Kafundó Vol. 2: Roots And Bass Music From Brazil
Kafundó Records and Dutty Artz share 'Kafundó Vol. 2: Roots And Bass Music From Brazil,' a collection modern Brazilian electronic music.
Last June, Kafundó Records and Dutty Artz teamed up to bring Kafundó Vol. 1, a booming compilation of "digital roots music from Brazil." Now, the two labels have linked up again to drop Kafundó Vol. 2: Roots and Bass Music from Brazil. Like the first release, Volume 2 was hand-selected by Kafundó Records founders Maga Bo and SoundGoods (Wolfram Lange) and features songs by several modern Brazilian electronic musicians. Comprising such hard-hitting, rap-influenced tracks as Comrade's "Dominei" alongside Dughettu & MC laly and Sistah Mo Respect's "Já Ouvi Dizer," as well as the seemingly klezmer-inflected "Canção De Zara" by DJ Dolores & Nonfofo, this release has "bass" in its title but it blasts several different types of genres. According to Dutty Artz, Kafundó Vol. 2: Roots and Bass Music from Brazil is not just music; it's symbolic of Brazil's quilombo network and, therefore, relevant to Brazilian society at large. Even without background knowledge of quilombos (communities founded by escaped slaves in Brazil that still exist today) or Brazil's broader culture, Kafundó Vol. 2: Roots and Bass Music from Brazil is thrilling in itself. Grab your copy, stream the full 13-track release and read a short Q&A with Maga Bo about the album below.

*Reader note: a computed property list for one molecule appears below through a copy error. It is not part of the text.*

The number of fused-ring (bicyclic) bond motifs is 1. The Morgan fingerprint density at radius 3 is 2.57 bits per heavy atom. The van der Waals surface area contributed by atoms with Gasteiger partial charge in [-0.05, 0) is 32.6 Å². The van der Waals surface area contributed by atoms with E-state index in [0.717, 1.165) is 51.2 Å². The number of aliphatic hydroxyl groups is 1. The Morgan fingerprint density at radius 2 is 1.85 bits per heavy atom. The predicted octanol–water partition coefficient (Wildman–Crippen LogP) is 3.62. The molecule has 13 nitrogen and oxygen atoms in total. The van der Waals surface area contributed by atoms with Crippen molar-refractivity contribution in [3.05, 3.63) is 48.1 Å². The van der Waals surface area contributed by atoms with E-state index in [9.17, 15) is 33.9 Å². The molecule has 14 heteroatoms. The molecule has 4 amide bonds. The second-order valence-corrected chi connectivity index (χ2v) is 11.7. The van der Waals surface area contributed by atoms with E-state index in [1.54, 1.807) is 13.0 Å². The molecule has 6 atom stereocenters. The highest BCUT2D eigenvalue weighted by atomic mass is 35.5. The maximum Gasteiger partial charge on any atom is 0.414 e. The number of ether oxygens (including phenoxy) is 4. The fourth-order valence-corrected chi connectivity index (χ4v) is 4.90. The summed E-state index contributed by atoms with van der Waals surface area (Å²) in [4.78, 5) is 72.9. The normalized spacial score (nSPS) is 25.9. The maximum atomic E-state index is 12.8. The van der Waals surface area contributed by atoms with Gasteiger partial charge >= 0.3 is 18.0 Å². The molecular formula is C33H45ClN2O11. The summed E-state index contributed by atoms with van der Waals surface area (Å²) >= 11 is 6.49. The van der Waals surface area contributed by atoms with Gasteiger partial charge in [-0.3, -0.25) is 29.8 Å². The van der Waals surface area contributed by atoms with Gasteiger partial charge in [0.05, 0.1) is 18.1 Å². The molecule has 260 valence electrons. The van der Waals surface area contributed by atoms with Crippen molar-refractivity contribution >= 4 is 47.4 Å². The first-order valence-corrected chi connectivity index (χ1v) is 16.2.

Okayafrica: Can you sum up the Kafundó sound you're trying to capture in these compilations?
Maga Bo: We're interested in music that joins the humanity and souls of traditional acoustic folk music with the pressure and depth of electronic production.
OKA: How did you come across the artists on the release?
MB: We are constantly researching music, going to shows, trading music with fellow DJs, but the most important way of connecting with musicians is by forming relationships and working directly with them. Our project is very much a collaborative project.
OKA: What are the African influences or rhythmic angles of this Afro-Brazilian sound?
MB: Our favorite vibes and sounds in Brazilian music have African DNA. Afro-brazilian rhythm is the backbone music in Brazil. We're interested in the hardcore roots manifestations of this as well as the more produced (and transformed) sounds deriving from these rhythms.